Slippery elm

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Overview

Slippery elm (Ulmus fulva) has been used as an herbal remedy in North America for centuries. Native Americans used slippery elm in healing salves for wounds, boils, ulcers, burns, and skin inflammation. It was also taken orally to relieve coughs, sore throats, diarrhea, and stomach problems.

Slippery elm contains mucilage, a substance that becomes a slick gel when mixed with water. It coats and soothes the mouth, throat, stomach, and intestines. It also contains antioxidants that help relieve inflammatory bowel conditions. Slippery elm causes reflux stimulation of nerve endings in the gastrointestinal tract leading to increased mucus secretion. The increased mucus production may protect the gastrointestinal tract against ulcers and excess acidity.

There has been little scientific research on slippery elm, but it is often suggested for the following conditions:

  • Sore throat
  • Cough
  • Gastroesophageal reflux disease (GERD)
  • Crohn's disease, ulcerative colitis, and irritable bowel syndrome (IBS)
  • Diarrhea
  • Wounds, burns, boils, psoriasis, and other skin conditions (external)

Plant Description

Slippery elm is a medium-sized tree native to North America. It can reach well over 50 feet in height and is topped by spreading branches that form an open crown. The red, brown, or orange branches grow downward, and the stalkless flowers are arranged in dense clusters. The plant's leaves are long and green, and they darken in color during the fall. The bark has deep fissures, a gummy texture, and a slight but distinct odor.

Parts Used

The inner bark is dried and powdered, and used for medicinal purposes.

Available Forms

Available forms of slippery elm include the following:

  • Tablets and capsules
  • Lozenges
  • Finely powdered bark for making teas or extracts
  • Coarsely powdered bark for poultices

How to Take It

Pediatric

Give slippery elm to a child only under the supervision of a knowledgeable practitioner. Dosage is usually dependent on weight.

Adult

Speak to your health care practitioner regarding the appropriate dose.

Precautions

The use of herbs is a time-honored approach to strengthening the body and treating disease. Herbs, however, can trigger side effects and can interact with other herbs, supplements, or medications. For these reasons, you should take herbs with care, under the supervision of a health care provider.

Slippery elm is not known to have serious side effects. Because it coats the digestive tract, it may slow down the absorption of other drugs or herbs. You should take slippery elm 2 hours before or after other herbs or medications you may be taking.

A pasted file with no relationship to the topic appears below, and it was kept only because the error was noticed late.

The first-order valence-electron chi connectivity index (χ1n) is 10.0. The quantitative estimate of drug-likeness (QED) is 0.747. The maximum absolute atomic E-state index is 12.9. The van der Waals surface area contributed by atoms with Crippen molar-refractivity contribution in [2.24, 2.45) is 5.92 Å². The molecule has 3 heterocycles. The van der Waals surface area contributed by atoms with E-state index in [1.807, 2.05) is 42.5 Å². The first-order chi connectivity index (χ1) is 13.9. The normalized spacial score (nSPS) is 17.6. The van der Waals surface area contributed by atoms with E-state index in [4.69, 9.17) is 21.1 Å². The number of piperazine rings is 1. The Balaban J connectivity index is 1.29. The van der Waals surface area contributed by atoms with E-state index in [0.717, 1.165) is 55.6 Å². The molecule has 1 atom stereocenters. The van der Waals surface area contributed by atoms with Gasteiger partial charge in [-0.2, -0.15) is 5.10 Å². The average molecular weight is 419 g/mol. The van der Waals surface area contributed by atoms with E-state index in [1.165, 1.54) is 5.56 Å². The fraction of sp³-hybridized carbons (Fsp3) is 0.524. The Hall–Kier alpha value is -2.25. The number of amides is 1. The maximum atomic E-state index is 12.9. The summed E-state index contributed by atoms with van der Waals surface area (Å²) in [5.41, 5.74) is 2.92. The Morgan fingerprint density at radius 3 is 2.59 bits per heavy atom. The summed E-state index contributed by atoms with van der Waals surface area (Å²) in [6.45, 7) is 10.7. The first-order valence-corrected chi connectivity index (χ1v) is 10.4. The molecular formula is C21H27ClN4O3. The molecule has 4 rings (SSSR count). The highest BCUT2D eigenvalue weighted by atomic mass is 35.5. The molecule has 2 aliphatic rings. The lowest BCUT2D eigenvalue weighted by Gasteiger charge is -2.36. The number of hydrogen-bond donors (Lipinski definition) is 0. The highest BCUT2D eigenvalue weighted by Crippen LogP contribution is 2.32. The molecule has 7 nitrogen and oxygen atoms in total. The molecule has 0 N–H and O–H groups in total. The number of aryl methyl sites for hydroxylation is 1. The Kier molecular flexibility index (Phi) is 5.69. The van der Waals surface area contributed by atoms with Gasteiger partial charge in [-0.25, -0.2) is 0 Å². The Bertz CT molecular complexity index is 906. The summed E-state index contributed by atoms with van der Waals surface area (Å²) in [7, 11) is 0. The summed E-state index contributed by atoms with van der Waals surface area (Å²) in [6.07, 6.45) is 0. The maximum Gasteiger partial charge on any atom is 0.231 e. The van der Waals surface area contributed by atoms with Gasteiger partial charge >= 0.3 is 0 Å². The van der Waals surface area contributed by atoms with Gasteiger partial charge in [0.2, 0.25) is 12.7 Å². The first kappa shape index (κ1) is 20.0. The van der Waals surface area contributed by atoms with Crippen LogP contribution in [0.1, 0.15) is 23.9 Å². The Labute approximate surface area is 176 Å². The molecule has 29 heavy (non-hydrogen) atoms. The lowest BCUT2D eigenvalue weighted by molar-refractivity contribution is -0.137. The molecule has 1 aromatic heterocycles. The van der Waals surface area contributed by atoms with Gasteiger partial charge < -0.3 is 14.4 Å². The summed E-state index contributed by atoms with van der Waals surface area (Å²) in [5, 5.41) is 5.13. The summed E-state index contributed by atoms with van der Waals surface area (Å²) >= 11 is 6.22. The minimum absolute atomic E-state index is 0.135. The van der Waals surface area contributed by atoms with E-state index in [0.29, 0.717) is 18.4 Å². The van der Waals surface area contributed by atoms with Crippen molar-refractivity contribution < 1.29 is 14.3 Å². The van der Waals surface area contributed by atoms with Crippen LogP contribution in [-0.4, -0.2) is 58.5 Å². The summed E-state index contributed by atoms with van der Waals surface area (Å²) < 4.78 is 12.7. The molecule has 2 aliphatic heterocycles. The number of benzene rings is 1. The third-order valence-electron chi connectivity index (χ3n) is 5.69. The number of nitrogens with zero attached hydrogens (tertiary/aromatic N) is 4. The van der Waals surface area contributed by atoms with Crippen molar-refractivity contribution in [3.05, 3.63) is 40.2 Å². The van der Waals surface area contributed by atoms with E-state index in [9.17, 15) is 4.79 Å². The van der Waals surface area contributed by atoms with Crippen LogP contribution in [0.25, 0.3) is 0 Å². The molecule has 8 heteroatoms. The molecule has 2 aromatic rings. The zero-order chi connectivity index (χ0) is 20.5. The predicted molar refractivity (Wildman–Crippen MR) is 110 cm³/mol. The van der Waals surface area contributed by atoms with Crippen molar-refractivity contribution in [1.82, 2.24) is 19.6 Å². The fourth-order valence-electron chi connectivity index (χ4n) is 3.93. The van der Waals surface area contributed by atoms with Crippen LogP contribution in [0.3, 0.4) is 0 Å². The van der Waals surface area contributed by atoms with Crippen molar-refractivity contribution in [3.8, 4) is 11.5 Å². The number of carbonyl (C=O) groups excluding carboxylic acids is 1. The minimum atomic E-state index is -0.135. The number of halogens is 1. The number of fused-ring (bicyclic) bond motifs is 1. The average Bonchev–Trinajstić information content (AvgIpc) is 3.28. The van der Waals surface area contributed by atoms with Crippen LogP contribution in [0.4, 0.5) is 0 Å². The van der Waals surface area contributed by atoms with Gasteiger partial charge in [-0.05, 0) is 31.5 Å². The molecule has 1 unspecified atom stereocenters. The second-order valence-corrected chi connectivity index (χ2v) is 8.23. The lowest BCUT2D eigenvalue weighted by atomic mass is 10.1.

Some scientists think slippery elm is safe in pregnancy and during breastfeeding, but no scientific studies have been done to confirm this. The outer bark of the elm tree may contain substances that could increase the risk of miscarriage, so sometimes pregnant women are advised to avoid slippery elm. There is some folk herbal history that Slippery elm may cause miscarriage, however, it is unclear whether this refers to the practice of inserting Slippery elm preparation vaginally or taking the herb orally. DO NOT take any herbal supplements when pregnant or breastfeeding unless you're under a provider's supervision.

Possible Interactions

There are no scientific reports of slippery elm interacting with any other medications, although it may slow down the absorption of other drugs or herbs (see "Precautions" section).

Supporting Research

Bock S. Integrative medical treatment of inflammatory bowel disease. Int J Integr Med. 2000;2:21-29.

Brown AC, Hairfield M, Richards DG, McMillin DL, Mein EA, Nelson CD. Medical nutrition therapy as a potential complementary treatment for psoriasis -- five case reports. Altern Med Rev. 2004;9:297-307.

Hawrelak JA, Myers SP. Effects of two natural medicine formulations on irritable bowel syndrome symptoms: a pilot study. J Altern Complement Med. 2010;16:1065-1071.

Langmead L, Dawson C, Hawkins C, Banna N, Loo S, Rampton DS. Antioxidant effects of herbal therapies used by patients with inflammatory bowel disease: an in vitro study. Aliment Pharmacol Ther. 2002;16:197-205.

Rakel D. Integrative Medicine. 3rd ed. Philadelphia, PA: Elsevier Saunders; 2012.

Rotblatt M, Ziment I. Evidence-based Herbal Medicine. Philadelphia, PA: Hanley & Belfus, Inc.; 2202:337-338.

Alternative Names

Red elm; Sweet elm; Ulmus fulva; Ulmus rubra

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Slippery Elm
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